- Posted by Michael Hutchinson
- comments (5)
Time trialling is in the headlines. And for the best, traditional time trialling reasons – someone somewhere is getting disqualified for a rule no one understands. It’s like the best bits of the 1960s come back to life.
The someone is Bradley Wiggins, who won the Kent Valley CC 10 last weekend in the second (or third – depends how you count) fastest time ever, and now faces having his victory snatched away.
The problem is that he used a front wheel that contravenes regulation 14(g): ‘Deep section rims, tri-spoke and wheels of a similar design may be used. The front wheel must have 45% of the surface area open.’
(I don’t wish to invite mockery, but I didn’t have to look that up.)
Essentially, his wheel had too deep a rim. It’s a safety reg – first and foremost it bans front discs, which are all but uncontrollable in crosswinds. I’ve never ridden a front disc outside, but nevertheless managed to crash while doing nothing more dangerous than wheeling my pursuit bike across the car park outside Manchester Velodrome. The wind caught the front disc, the bike swerved into my legs, and I fell over.
So I have every sympathy with that aspect of it, and indeed, with the idea that a tiny hole in the middle of a disc isn’t going to make much difference.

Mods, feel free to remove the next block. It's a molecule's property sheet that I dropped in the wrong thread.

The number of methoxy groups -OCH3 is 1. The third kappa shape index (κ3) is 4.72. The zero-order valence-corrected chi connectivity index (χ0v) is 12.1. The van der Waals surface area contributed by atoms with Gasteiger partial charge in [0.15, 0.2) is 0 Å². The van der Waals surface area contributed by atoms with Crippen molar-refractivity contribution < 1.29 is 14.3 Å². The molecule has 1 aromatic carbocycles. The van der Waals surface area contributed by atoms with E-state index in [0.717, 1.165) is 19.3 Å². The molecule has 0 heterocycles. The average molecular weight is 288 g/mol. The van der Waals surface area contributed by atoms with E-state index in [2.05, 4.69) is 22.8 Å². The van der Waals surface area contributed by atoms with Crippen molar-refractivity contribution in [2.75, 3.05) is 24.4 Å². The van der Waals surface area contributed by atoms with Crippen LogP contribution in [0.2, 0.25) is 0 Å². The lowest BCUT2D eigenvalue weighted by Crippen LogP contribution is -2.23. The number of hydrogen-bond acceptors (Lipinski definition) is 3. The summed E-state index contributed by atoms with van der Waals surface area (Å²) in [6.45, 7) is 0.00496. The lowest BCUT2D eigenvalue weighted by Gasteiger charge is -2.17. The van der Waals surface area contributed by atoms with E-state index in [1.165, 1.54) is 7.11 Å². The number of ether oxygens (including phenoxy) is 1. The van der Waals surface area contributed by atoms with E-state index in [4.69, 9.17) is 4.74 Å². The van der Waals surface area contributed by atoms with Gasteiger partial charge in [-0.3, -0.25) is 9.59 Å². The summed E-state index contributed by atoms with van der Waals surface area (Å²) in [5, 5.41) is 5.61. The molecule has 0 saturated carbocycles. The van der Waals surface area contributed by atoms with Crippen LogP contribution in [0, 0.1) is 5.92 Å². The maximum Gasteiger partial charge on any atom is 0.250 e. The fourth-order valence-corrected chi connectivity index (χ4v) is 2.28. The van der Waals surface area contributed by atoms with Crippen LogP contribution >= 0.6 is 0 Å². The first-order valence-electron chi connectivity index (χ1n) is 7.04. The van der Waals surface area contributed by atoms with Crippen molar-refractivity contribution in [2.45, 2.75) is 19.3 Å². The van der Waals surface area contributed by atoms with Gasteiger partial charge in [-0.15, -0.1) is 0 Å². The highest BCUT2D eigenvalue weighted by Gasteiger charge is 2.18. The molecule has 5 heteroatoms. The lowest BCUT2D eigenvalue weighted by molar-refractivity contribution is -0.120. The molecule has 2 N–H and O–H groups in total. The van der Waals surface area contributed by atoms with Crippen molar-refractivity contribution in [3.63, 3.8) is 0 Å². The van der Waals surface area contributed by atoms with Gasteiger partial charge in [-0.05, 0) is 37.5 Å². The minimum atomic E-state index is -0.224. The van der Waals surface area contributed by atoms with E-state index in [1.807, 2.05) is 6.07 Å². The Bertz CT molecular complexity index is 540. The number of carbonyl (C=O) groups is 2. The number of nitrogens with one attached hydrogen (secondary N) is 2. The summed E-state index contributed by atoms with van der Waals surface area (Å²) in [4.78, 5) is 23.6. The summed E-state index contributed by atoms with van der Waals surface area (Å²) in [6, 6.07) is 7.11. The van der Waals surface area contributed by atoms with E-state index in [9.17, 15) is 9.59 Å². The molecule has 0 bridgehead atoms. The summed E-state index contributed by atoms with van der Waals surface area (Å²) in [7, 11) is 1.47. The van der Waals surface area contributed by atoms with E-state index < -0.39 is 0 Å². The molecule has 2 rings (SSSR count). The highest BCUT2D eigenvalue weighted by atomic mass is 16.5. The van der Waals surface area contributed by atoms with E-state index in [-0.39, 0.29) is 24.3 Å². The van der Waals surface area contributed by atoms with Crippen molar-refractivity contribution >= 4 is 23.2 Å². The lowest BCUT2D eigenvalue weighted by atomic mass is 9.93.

But the problem with the reg as it stands is that it’s almost unenforceable – it’s often not possible to calculate accurately the open area of a three or four-spoke wheel without the manufacturer’s CAD data, and there is no reason on earth for them to willingly hand over the means of having their product declared unusable for a potential market.
At the moment Cycling Time Trials is several months into trying to decide if one particular wheel is legal or not. Months. So exactly how you’re supposed to figure it out in the real world – in a shop, or at the start line, or even in a subsequent hearing – is beyond me. As it is, most riders including, I assume, Bradley don’t even know the reg exists, never mind how to deal with it.
All the same, I would imagine he’ll get over the heartbreak of having his win taken away, and will already have moved on to worrying about things like, oh I don’t know, the Tour prologue. Where he can use pretty much any front wheel he likes.